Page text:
KOCHI: With the launch of the Cities4Forests (C4F) projects in the city on Saturday, the corporation has begun its campaign to raise awareness and work out sustainable solutions for addressing ‘blue-green’ issues in its limits. The ‘blue-green’ issues refer to matters related to water bodies and urban forestry. The C4F projects have been initiated jointly by global agencies for ‘partnering’ with forests to tackle climate change.
Kochi is a signatory in the project along with 45 cities in the world to conserve and restore forests, for protecting watersheds and improving public health.
Corporation councillors and officials spoke of the heat islands (an urban area that is significantly warmer than its surrounding rural areas due to human activities) in the city and its surrounding areas and major watershed problems. The local body will work along with agencies such as World Resources institute (WRI), Pilot Projects and Revolve Media to integrate the inner, nearby, and faraway forests into city development plans and programs.
Delivering the inaugural address, mayor Soumini Jain said the extreme climate events were an indication of nature’s fury at man’s activities and a reactive approach was not a sustainable solution for a dense urban space like Kochi.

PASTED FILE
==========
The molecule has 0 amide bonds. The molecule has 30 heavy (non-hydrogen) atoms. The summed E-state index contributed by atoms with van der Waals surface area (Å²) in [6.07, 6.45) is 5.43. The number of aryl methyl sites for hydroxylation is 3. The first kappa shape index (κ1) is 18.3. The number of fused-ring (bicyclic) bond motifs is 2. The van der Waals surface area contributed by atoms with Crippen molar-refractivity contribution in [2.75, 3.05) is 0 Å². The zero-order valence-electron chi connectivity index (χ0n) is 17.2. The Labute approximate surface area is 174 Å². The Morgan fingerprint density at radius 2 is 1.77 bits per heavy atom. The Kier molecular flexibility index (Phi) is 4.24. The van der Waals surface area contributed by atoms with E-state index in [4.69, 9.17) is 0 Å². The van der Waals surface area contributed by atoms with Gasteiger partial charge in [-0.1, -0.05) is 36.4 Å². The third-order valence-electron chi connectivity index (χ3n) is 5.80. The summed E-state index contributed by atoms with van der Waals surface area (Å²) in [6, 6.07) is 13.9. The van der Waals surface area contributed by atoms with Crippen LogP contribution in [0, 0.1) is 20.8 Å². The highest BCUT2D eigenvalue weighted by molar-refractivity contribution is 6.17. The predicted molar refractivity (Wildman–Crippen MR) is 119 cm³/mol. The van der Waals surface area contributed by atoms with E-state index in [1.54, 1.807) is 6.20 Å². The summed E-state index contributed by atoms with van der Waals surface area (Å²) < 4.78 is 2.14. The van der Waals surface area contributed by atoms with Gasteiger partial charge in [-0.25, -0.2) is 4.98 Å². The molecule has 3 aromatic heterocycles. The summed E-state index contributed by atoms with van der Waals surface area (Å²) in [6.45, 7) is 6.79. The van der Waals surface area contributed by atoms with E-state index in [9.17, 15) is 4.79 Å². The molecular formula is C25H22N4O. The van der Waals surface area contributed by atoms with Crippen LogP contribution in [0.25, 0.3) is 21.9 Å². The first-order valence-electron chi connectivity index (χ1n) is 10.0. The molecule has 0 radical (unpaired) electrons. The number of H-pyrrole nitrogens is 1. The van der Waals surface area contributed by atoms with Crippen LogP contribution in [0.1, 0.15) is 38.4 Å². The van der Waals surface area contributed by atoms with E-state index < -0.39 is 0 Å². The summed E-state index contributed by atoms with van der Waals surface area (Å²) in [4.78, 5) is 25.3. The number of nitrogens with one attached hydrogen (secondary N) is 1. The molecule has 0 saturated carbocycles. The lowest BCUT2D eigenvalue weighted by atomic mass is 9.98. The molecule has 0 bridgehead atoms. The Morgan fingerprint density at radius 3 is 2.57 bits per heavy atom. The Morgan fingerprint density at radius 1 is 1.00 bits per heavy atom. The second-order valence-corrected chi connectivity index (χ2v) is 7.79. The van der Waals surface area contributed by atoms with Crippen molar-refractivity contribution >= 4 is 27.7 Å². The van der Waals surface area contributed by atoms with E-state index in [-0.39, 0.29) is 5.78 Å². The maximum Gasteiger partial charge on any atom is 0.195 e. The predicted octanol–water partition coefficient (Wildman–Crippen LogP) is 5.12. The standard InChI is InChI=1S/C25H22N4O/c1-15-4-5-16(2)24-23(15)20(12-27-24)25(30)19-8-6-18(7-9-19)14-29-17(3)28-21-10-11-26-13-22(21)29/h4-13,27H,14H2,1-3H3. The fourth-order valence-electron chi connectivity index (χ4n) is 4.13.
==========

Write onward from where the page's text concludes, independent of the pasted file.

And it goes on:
Jaya Dindhaw, head, urban development, WRI India, mentioned the various elements that would be taken up under C4F in Kochi.
They include: Public space interventions to provide quality and access to public spaces, improving community resilience through an urban community resilience assessment framework for two vulnerable neighbourhoods and identifying landscape restoration opportunities through a community-based approach.
Rajan Chedambath, director, C-HED, said several cities were not planned for basic human needs of clean water, air, food and open spaces and massive physical infrastructure has been trumping over quality of living during planning process.
Samrat Basak, director, Urban Water Program, WRI India, said ‘green and blue infrastructure’ was the foundation of improving a city’s liveability and programs like C4F will help chart out regulations and by-laws for cities to sustainably combat climate change.
MR Hari, proponent of Miyawaki Forests in Kerala, mentioned that dense tiny forests in cities help in propagating dwindling native species of medicinal plants and herbs as well as improving the natural landscape.
P O Nameer, professor, College of Forestry, KAU, said selection of species was the most critical factor of afforestation. KJ Sohan, ex-mayor of Kochi said that projects like C4F will enable the corporation to take informed decisions about creating regulations and by-laws for conserving the ‘green blue infrastructure’.
A panel discussion looked at state of canals in the city and how C4F can be used as a platform to raise awareness and create behavioural change among citizens. The discussion also included the dearth and dismal state of open spaces in the city and the pressing need to conserve them.
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